The purpose of investigating racial differences is not to justify preconceptions but to better understand mankind. If, despite obvious overlap, there are racial differences in average abilities and predilections by all means let us study them. They are likely to have important implications for all multi-racial societies, and there has never been a time in history when ignorance was better than knowledge. Those who would suppress dissent and discourage inquiry by making irresponsible charges only reveal their own prejudices.

Today, as I write these words, we are approximately half-way through a year-long initiative on race sponsored by President Bill Clinton. He has appointed an advisory board to investigate the status of race relations, sponsored White House discussions on affirmative action and hate crimes, and held a semi-public “town meeting” during which a few citizens aired their views. The initiative is to produce a final report that is to be the basis for building — to use the initiative’s full name — One America in the 21st Century.

The initiative is something of an irony. It recognizes that the presence in the United States of people of different races is a source of great tension. The initiative’s name implies that racial diversity and the frictions to which it gives rise could even threaten national unity. And yet the President has repeatedly called racial diversity one of America’s greatest strengths. Why does a “strength” require the sort of sustained national attention usually reserved for such things as drug addiction, AIDS, crime, or welfare dependency?

An additional irony is that this effort was initially billed as a frank dialogue that would grapple honestly with a difficult subject, but it has been anything but that. Even those who generally support the President on social issues have been disappointed by the initiative’s timid approach. When, in November 1997, the President’s advisory panel announced that it would not listen to criticism of affirmative action, even the generally liberal American Jewish Congress protested:

“If the presidential panel wants to talk only to itself, fine,” said AJC executive director Phil Baum, “but then don’t pretend that it is a ‘dialogue’ and don’t try to pass off its findings as a serious review of the possibilities.” It is becoming clear that the initiative will not venture beyond the clichés and emotional appeals that constitute conventional public discourse about race.

The President is to be congratulated for trying to do something about America’s oldest and most agonizing problem, but his initiative is unlikely to accomplish anything. It will file its report and then be forgotten, just like scores of other commissions, outreach programs, and blue-ribbon panels. The reason is that the initiative refuses to question the narrow assumptions of the Myrdal analysis — that race is unimportant, and that once the prejudices of a few ignorant or ill-intentioned whites are overcome, America will be a land of racial harmony.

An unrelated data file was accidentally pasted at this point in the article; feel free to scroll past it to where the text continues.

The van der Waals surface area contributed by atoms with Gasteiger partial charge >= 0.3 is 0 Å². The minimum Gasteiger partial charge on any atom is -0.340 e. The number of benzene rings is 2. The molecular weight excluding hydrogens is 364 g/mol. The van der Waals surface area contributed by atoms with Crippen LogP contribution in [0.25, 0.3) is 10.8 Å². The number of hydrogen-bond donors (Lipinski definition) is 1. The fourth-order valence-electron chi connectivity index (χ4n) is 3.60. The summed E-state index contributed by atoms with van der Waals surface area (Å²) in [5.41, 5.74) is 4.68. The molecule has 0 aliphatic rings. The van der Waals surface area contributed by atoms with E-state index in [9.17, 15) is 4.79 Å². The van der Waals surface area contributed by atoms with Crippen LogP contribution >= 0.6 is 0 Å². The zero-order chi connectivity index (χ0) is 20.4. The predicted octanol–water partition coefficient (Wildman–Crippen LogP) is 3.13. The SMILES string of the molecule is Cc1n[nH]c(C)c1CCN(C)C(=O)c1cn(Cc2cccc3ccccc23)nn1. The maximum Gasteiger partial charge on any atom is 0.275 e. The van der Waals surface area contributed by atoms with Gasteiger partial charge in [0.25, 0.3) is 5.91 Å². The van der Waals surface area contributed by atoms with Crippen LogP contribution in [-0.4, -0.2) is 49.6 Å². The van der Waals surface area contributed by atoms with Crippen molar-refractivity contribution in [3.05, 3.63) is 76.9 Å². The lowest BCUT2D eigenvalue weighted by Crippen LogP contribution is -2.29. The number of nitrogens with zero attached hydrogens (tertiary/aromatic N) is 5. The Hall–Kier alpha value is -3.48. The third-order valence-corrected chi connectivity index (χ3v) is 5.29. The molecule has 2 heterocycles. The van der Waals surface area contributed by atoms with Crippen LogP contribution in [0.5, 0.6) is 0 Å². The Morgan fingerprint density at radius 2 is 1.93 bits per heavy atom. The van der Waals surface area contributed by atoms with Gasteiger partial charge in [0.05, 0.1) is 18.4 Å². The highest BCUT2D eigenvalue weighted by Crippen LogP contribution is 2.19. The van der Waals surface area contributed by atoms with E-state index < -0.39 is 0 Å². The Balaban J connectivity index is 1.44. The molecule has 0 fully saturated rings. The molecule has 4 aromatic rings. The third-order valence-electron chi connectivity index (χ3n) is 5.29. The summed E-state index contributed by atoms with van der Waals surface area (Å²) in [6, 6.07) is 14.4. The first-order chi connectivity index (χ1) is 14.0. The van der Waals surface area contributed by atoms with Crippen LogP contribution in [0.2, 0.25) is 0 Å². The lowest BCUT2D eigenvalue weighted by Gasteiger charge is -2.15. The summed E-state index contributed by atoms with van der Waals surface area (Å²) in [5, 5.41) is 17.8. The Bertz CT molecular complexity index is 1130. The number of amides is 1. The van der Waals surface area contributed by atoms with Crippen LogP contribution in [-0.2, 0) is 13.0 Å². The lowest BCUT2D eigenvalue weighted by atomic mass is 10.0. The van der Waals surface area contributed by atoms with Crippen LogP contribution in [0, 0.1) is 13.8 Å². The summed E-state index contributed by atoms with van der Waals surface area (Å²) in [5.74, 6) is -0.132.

I believe this analysis has remained unassailable for so long because so many people find it attractive. It inaugurated a half century of hope, policy-making, and idealism, and for the majority of Americans it would be immensely painful to conclude that the ideas that launched the civil rights movement may have been wrong. It is very, very difficult to give up the assumptions that unleashed what has probably been the greatest peace-time outpouring of moral energy this nation has ever seen.

But as we look back on 50 years during which every major national institution supported policies based on the Myrdal analysis, it is high time to ask what we have achieved. Why is the present so unlike the future our leaders promised us? Where is the equality, good will and spontaneous integration the civil rights movement was to bring? What if the contributors to this book are right and Myrdal was wrong? Unless we are prepared to ask the really hard questions we will do no more than repeat the failed policies that have made the Presidential initiative necessary.

The transformation of the American legal and institutional framework that took place during the 1950s and 1960s was a remarkable achievement. It took courage to act on ideals and to work for what promised to be a better world. But it takes even more courage to admit that those ideals may have been false, that the goal was unattainable and perhaps not even desirable. Unless it can muster the courage to change course, our country has no choice but to sink ever deeper into the racial conflict and despair that has become the real American dilemma.